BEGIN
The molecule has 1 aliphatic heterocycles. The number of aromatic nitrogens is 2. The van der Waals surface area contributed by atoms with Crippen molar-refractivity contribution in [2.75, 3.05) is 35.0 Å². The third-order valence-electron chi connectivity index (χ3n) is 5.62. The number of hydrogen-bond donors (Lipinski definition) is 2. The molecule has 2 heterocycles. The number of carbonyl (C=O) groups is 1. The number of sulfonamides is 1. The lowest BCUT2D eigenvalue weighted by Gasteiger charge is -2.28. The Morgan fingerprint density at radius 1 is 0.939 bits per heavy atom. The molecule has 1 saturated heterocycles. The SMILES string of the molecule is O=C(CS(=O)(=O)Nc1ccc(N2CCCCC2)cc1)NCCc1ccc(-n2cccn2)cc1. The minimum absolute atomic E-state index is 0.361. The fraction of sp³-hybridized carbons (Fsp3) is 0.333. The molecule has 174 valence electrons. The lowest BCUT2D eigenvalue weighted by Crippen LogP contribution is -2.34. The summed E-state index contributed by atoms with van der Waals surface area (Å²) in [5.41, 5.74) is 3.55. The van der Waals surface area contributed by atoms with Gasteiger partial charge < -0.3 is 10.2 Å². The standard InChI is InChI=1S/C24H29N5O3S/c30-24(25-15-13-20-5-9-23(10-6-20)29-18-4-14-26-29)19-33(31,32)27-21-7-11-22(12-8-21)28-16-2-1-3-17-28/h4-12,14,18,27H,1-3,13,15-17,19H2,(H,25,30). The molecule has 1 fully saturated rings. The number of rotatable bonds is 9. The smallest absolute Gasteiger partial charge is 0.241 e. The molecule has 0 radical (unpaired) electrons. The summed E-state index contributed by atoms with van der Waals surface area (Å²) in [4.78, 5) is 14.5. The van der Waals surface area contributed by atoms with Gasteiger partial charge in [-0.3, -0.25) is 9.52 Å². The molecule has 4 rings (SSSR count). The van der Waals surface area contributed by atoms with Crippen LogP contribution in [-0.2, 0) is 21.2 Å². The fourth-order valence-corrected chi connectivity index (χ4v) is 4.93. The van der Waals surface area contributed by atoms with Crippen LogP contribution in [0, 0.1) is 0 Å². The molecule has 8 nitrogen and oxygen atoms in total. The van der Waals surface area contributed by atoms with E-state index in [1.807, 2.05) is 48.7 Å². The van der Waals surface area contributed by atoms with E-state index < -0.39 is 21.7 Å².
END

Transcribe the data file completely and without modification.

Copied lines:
The molecule has 1 aliphatic heterocycles. The number of aromatic nitrogens is 2. The van der Waals surface area contributed by atoms with Crippen molar-refractivity contribution in [2.75, 3.05) is 35.0 Å². The third-order valence-electron chi connectivity index (χ3n) is 5.62. The number of hydrogen-bond donors (Lipinski definition) is 2. The molecule has 2 heterocycles. The number of carbonyl (C=O) groups is 1. The number of sulfonamides is 1. The lowest BCUT2D eigenvalue weighted by Gasteiger charge is -2.28. The Morgan fingerprint density at radius 1 is 0.939 bits per heavy atom. The molecule has 1 saturated heterocycles. The SMILES string of the molecule is O=C(CS(=O)(=O)Nc1ccc(N2CCCCC2)cc1)NCCc1ccc(-n2cccn2)cc1. The minimum absolute atomic E-state index is 0.361. The fraction of sp³-hybridized carbons (Fsp3) is 0.333. The molecule has 174 valence electrons. The lowest BCUT2D eigenvalue weighted by Crippen LogP contribution is -2.34. The summed E-state index contributed by atoms with van der Waals surface area (Å²) in [5.41, 5.74) is 3.55. The van der Waals surface area contributed by atoms with Gasteiger partial charge < -0.3 is 10.2 Å². The standard InChI is InChI=1S/C24H29N5O3S/c30-24(25-15-13-20-5-9-23(10-6-20)29-18-4-14-26-29)19-33(31,32)27-21-7-11-22(12-8-21)28-16-2-1-3-17-28/h4-12,14,18,27H,1-3,13,15-17,19H2,(H,25,30). The molecule has 1 fully saturated rings. The number of rotatable bonds is 9. The smallest absolute Gasteiger partial charge is 0.241 e. The molecule has 0 radical (unpaired) electrons. The summed E-state index contributed by atoms with van der Waals surface area (Å²) in [4.78, 5) is 14.5. The van der Waals surface area contributed by atoms with Gasteiger partial charge in [-0.3, -0.25) is 9.52 Å². The molecule has 4 rings (SSSR count). The van der Waals surface area contributed by atoms with Crippen LogP contribution in [-0.2, 0) is 21.2 Å². The fourth-order valence-corrected chi connectivity index (χ4v) is 4.93. The van der Waals surface area contributed by atoms with Crippen LogP contribution in [0, 0.1) is 0 Å². The molecule has 8 nitrogen and oxygen atoms in total. The van der Waals surface area contributed by atoms with E-state index in [1.807, 2.05) is 48.7 Å². The van der Waals surface area contributed by atoms with E-state index < -0.39 is 21.7 Å².